2) [v.s. ...] (in [medicine]) a universal medicine, panacea, [Caraka]
3) [v.s. ...] a religious order or division, [Horace H. Wilson]
4) [v.s. ...] (ifc.; f(ā). ) making anything one’s chief object, wholly devoted or destined to, engaged in, intent upon, filled or occupied with, affected or possessed by (-tā f., [Daśakumāra-carita]), [Manu-smṛti; Mahābhārata] etc.
5) [v.s. ...] mf(ā)n. violent, strong (as pain), [Mahābhārata i, 8367] ([Nīlakaṇṭha])
6) [v.s. ...] principal, being the chief object or final aim, [ib.]
7) [v.s. ...] dependent on ([genitive case]), [Rāmāyaṇa]
8) [v.s. ...] leading or conducive to ([genitive case]), [Mahābhārata]
9) [v.s. ...] m. Name of a pupil of Yājñavalkya, [Vāyu-purāṇa]
10) 2. parāyaṇa n. (parā +√i) going away, departure or way of departure, final end, last resort, [Ṛg-veda; Atharva-veda; Śatapatha-brāhmaṇa] (cf. 1. parāyaṇa, p.587.)
11) Pārāyaṇa (पारायण):—[from pāra] n. going over, reading through, perusing, studying, [Ṛgveda-prātiśākhya; Āpastamba]
12) [v.s. ...] ([especially]) reading a Purāṇa or causing it to be read, [Horace H. Wilson]
13) [v.s. ...] the whole, totality, [Mahābhārata xiii, 2701; Pāṇini 3-2, 130 [Scholiast or Commentator]]
14) [v.s. ...] ([especially]) complete text, c° collection of (cf. dhātu-p, nāma-p)
15) [v.s. ...] Name of a gram. [work] (abridged [from] dhātu-p)Source: Cologne Digital Sanskrit Dictionaries: Yates Sanskrit-English Dictionary
1) Parāyaṇa (परायण):—[parā+yaṇa] (ṇaḥ-ṇā-ṇaṃ) a. Adhering to; dependent on; desired. n. A religious order or division.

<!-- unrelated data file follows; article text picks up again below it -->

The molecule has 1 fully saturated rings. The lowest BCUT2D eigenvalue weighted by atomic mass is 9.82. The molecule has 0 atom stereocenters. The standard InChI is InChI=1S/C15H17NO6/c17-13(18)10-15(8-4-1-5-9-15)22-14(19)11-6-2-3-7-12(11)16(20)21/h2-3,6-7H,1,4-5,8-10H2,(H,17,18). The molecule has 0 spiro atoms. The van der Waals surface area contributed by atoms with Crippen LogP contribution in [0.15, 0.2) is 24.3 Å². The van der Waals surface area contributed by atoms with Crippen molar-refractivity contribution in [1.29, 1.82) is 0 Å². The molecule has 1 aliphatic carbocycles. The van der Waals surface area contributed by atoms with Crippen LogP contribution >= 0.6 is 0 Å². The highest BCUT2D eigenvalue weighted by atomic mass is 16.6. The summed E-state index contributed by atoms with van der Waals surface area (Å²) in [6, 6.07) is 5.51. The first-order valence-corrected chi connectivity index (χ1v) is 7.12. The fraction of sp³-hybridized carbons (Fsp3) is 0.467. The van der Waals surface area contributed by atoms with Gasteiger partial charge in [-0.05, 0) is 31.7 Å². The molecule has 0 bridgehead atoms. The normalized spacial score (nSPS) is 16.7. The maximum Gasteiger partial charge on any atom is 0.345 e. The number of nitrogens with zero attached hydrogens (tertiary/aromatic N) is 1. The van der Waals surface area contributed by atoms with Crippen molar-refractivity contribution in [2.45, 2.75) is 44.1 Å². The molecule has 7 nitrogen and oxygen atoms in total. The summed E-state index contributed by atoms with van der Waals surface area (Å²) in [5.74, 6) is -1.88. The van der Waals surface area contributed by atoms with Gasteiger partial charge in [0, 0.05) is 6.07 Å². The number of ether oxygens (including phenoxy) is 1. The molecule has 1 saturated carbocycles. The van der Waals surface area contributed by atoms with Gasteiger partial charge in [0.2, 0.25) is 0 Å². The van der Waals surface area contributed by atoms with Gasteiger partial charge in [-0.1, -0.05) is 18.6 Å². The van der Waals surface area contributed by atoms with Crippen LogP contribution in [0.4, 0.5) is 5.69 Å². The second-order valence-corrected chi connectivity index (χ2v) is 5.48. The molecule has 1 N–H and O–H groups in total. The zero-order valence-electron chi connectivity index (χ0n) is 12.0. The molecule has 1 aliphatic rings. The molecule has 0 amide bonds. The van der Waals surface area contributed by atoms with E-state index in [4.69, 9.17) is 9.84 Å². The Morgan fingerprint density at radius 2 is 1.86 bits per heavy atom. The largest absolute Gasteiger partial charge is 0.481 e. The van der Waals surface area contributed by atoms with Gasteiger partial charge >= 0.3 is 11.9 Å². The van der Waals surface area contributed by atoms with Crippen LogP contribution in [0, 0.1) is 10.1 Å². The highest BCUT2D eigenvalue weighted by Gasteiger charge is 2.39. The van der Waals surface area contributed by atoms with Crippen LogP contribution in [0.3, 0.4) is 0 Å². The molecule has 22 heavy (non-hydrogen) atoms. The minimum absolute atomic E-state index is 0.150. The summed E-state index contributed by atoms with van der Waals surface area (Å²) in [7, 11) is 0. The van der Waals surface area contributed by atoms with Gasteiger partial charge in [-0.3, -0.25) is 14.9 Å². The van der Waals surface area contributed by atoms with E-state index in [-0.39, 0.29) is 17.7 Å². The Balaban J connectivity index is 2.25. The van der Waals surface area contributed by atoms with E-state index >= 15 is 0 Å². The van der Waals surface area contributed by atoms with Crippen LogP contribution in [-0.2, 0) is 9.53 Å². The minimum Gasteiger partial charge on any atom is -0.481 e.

2) Pārāyaṇa (पारायण):—[pārā+yaṇa] (ṇaṃ) 1. n. Totality; going over or across. f. Saraswatī; action; meditation; light.
Sanskrit, also spelled संस्कृतम् (saṃskṛtam), is an ancient language of India commonly seen as the grandmother of the Indo-European language family (even English!). Closely allied with Prakrit and Pali, Sanskrit is more exhaustive in both grammar and terms and has the most extensive collection of literature in the world, greatly surpassing its sister-languages Greek and Latin.
See also (Relevant definitions)
Ends with (+25): Ananyaparayana, Aparayana, Brahmaparayana, Daivaparayana, Dandaparayana, Dhanurvedaparayana, Dharmaparayana, Dhatuparayana, Jagatparayana, Japaparayana, Jotiparayana, Maccuparayana, Mancaparayana, Mantraparayana, Matparayana, Mohaparayana, Mokshaparayana, Nakulishayogaparayana, Namaparayana, Nariparayana.
Full-text (+69): Tatparayana, Japaparayana, Svarthaparayana, Brahmaparayana, Palayanaparayana, Dandaparayana, Traiparayanika, Ananyaparayana, Nariparayana, Parayani, Shokaparayana, Shishnodaraparayana, Turayana, Parayanika, Parayanakrama, Parayanamahatmya, Parayanavidhi, Mantraparayanakrama, Tvarayana, Parayanata.
Search found 19 books and stories containing Parayana, Para-ayana, Pāra-ayaṇa, Parāyaṇa, Pārāyana, Parāyana, Pārāyaṇa; (plurals include: Parayanas, ayanas, ayaṇas, Parāyaṇas, Pārāyanas, Parāyanas, Pārāyaṇas). You can also click to the full overview containing English textual excerpts. Below are direct links for the most relevant articles:
Guide to Tipitaka (by U Ko Lay)
Maha Prajnaparamita Sastra (by Gelongma Karma Migme Chödrön)
Part 6 - Why the arhats surround the Buddha < [Chapter VI - The Great Bhikṣu Saṃgha]
Appendix 3 - The theory of the laukikāgradharma < [Chapter XXX - The Characteristics of Prajñā]
The Śāriputra-siṃhanāda-sūtra < [Part 2 - Understanding dharmatā and its synonyms]
The Great Chronicle of Buddhas (by Ven. Mingun Sayadaw)
Addenda: Bāvarī the Brahmin Teacher (continued) < [Chapter 43 - Forty-one Arahat-Mahatheras and their Respective Etadagga titles]
Biography (10): Kaccāyana Mahāthera < [Chapter 43 - Forty-one Arahat-Mahatheras and their Respective Etadagga titles]
Biography (41): Mogharāja Mahāthera < [Chapter 43 - Forty-one Arahat-Mahatheras and their Respective Etadagga titles]
Apadana commentary (Atthakatha) (by U Lu Pe Win)
Commentary on the poem on friends (mittā) and men of good hearts (suhajjā) < [Commentary on biography of Silent Buddhas (Paccekabuddha)]
The Life of Sariputta (by Nyanaponika Thera)